Zero Trust is an information security model that does not implicitly trust anything inside or outside its network perimeter. Instead, it requires authentication or verification before granting access to sensitive data or protected resources.
Zero Trust was coined by John Kindervag at Forrester Research in 2009.
Zero Trust security provides visibility and security controls needed to secure, manage, and monitor every device, user, app, and network.
Why is Zero Trust important?
Zero Trust is important because it is an effective way to reduce data loss and prevent data breaches, which have an average cost of $3.92 million globally according to a study conducted by Ponemon Institute and IBM.
To understand why Zero Trust has risen to prominence in cybersecurity, we must first understand the issues with traditional perimeter-based network security models, and that starts with understanding how the Internet and local area networks interact.
The problem with perimeter-based security
One important thing to understand is once a single resource is connected to the Internet, all resources on the same local area network become connected too.
In the past, the solution to this was to implement perimeter security, aka the castle-and-moat security approach where organizations defended their perimeter by setting up firewalls that prevented outside access to internal networks.
This approach assumes every user inside a network is trustworthy and should have access. This assumption presents at least two problems:
- If a bad actor has network access, they can laterally move within the network to expose sensitive data, install malware, and cause data breaches.
- If an employee is not physically at work, they cannot access the network.
As you know, the solution to the second problem is a virtual private network, or VPN, that uses encryption to allow remote workers to access resources as if they were physically present in the network.
The larger issue is there is a fundamental contradiction between the goal problems, one is about enabling outside access while the other is trying to keep bad actors out.
These two problems have been exacerbated by the rise of bring your own device (BYOD), software-as-a-service (SaaS), and cloud computing. Instead of the occasional employee needing to connect to the corporate network from home, every single employee has a device that is always connected, on-premise data centers have been replaced with the public cloud, and internal applications changed to SaaS solutions.
In short, what was once on-premise is now largely off-premise so protecting the perimeter makes little sense. The fact is perimeter-based security frameworks are no longer an effective part of your enterprise security architecture.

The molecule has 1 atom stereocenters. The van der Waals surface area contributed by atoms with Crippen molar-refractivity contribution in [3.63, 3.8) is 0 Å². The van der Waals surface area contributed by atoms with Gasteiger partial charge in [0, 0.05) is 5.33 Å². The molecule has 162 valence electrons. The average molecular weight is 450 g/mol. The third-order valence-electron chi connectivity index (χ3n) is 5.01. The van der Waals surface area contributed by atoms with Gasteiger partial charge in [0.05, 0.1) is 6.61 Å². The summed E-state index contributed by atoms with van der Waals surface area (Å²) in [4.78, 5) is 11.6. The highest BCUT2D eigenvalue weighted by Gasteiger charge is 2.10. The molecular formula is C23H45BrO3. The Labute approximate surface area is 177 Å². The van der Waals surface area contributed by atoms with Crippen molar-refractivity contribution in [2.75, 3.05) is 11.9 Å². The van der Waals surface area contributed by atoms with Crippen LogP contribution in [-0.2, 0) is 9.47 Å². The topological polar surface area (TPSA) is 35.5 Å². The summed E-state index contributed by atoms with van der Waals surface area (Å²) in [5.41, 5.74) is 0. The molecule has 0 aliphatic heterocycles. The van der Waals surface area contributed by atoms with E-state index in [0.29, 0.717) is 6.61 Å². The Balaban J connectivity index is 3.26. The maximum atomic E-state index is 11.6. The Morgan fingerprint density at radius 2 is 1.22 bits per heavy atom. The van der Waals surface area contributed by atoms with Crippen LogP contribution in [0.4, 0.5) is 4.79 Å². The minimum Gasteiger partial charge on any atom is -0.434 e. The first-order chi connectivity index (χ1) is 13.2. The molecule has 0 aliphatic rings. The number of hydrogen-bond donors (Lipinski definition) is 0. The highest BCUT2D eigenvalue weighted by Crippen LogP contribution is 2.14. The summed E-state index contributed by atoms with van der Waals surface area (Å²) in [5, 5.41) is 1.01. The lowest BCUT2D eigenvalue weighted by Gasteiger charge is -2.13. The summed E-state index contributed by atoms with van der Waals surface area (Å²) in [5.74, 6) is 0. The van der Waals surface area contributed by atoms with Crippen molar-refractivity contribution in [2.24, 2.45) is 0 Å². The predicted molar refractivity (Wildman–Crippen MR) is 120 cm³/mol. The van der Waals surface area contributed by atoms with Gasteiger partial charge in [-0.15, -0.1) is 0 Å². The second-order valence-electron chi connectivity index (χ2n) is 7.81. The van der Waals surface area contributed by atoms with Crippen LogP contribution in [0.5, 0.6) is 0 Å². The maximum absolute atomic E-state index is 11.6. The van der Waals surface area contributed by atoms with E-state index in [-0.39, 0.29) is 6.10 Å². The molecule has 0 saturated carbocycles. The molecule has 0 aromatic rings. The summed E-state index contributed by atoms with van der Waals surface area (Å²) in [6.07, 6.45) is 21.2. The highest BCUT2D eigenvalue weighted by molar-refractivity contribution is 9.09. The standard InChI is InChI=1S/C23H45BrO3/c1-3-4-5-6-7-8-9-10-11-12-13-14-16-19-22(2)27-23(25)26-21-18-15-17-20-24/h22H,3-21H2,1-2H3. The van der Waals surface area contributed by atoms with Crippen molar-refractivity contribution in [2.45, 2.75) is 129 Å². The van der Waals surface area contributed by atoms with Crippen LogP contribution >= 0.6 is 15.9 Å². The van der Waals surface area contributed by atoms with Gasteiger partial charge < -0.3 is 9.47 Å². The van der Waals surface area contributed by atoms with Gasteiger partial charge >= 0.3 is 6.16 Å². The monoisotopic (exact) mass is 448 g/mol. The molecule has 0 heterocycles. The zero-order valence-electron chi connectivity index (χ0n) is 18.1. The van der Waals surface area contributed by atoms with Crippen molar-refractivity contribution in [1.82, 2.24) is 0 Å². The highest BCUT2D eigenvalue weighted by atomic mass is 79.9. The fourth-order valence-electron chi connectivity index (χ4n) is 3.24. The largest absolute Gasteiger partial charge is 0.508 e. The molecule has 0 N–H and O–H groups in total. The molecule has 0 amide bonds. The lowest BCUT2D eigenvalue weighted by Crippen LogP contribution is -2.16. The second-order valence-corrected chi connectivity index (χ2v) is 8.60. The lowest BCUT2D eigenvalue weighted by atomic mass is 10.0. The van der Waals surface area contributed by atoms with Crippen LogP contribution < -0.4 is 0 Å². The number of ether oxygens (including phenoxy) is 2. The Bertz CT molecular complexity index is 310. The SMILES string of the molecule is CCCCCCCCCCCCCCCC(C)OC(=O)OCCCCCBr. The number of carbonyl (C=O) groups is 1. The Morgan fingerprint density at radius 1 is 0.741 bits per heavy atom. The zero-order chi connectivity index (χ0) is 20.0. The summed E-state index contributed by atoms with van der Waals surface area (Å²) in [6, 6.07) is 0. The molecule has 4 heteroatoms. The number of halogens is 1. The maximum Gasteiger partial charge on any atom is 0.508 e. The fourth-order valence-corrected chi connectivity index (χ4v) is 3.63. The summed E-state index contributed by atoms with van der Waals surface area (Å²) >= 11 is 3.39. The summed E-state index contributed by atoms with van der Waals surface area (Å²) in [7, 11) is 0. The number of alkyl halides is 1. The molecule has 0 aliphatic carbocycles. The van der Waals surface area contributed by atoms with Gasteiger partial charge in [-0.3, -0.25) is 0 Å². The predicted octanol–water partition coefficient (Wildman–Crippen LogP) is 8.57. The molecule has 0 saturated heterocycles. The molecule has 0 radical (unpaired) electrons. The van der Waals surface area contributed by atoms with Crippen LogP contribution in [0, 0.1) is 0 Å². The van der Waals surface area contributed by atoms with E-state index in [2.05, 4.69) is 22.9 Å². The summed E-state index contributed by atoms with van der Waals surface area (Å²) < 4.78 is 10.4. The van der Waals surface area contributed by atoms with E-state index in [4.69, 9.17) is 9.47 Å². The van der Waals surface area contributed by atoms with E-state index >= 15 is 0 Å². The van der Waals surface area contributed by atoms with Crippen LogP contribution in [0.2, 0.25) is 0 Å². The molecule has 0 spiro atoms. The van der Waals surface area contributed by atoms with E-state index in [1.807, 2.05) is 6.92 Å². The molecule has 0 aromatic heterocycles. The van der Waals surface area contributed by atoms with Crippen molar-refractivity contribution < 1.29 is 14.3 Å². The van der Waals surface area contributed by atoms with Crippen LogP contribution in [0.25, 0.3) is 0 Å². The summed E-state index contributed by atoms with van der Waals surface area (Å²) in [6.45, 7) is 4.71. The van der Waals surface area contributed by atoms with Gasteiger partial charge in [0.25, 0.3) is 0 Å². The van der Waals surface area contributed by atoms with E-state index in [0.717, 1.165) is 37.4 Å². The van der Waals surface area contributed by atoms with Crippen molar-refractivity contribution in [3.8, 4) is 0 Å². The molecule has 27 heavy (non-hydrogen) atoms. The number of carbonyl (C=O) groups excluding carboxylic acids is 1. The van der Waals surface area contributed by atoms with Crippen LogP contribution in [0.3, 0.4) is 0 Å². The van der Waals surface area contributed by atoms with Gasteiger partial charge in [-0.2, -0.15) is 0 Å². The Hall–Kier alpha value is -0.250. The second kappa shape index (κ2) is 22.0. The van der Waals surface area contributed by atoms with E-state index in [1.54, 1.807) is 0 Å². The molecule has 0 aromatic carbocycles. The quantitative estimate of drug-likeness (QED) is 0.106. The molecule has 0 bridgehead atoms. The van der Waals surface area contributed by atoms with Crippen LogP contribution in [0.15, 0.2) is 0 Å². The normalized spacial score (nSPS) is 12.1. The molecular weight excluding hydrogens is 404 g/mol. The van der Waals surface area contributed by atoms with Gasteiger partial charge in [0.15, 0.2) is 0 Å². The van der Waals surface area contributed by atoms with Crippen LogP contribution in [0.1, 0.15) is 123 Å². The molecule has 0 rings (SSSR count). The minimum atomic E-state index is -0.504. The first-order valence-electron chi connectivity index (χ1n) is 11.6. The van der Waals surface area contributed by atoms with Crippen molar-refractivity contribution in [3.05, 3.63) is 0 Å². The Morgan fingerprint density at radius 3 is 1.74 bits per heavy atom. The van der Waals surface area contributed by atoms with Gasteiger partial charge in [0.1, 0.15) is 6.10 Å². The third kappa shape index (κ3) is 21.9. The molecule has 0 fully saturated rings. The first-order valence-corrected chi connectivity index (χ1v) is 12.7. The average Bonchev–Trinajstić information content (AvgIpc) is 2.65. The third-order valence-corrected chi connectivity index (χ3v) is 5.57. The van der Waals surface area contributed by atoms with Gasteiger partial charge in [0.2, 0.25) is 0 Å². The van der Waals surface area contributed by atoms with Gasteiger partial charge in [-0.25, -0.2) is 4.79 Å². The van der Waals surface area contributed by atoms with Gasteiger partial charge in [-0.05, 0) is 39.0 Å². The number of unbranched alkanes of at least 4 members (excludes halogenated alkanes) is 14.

Not only are they susceptible to malicious insiders who launch a cyber attack from inside the network, but they are also vulnerable to outsiders. An attacker who has gained access to an internal network through phishing or other social engineering methods like spear phishing and whaling can pretend to be a trusted insider.
The answer is to stop trying to put everything behind a firewall and treat everyone as a threat until proven otherwise.
The Zero Trust approach
Least privilege access (usually) depends on multi-factor authentication (MFA) or two-factor authentication (such as a password and a trusted device or temporary code) and even once authenticated an individual may only access granularly-defined resources or applications as defined in an RBAC security policy.
The Zero Trust model solves all the issues inherent to a castle-and-moat access management approach:
- With no internal network, there is no longer the concept of an outside intruder or remote worker
- Individual-based authentication works across devices and on the application side across on-premises resources, SaaS applications, and public cloud (particularly when using an identity management solution like Okta or Azure Active Directory)
In short, Zero Trust starts with the assumption that everyone connected is not to be trusted until proven otherwise, allowing for far more distributed and granular control over secure access to sensitive data and internal resources than what was possible with perimeter-based security or even physical security controls.
The benefits of Zero Trust mean it has gained widespread acceptance and adoption, with companies like Google adopting a form of Zero Trust called BeyondCorp which assumes the internal network is as dangerous as the Internet.
What are the main principles and technologies behind Zero Trust?
The philosophy behind Zero Trust assumes there are bad actors within and outside of your internal network, so no user or machine should be implicitly trusted.
Principle of least privilege
Another principle of Zero Trust security is the principle of least privilege (PLOP). PLOP is the practice of limiting access rights for users, accounts, and computing processes to only those needed to do the job at hand.
Regardless of how technically competent or trustworthy a user is, the principle of least privilege should be used to prevent data breaches, as 80% of data breaches involve privileged credentials according to The Forrester Wave: Privileged Identity Management, Q4 2018. PLOP has the additional benefit of reducing the risk of privilege escalation.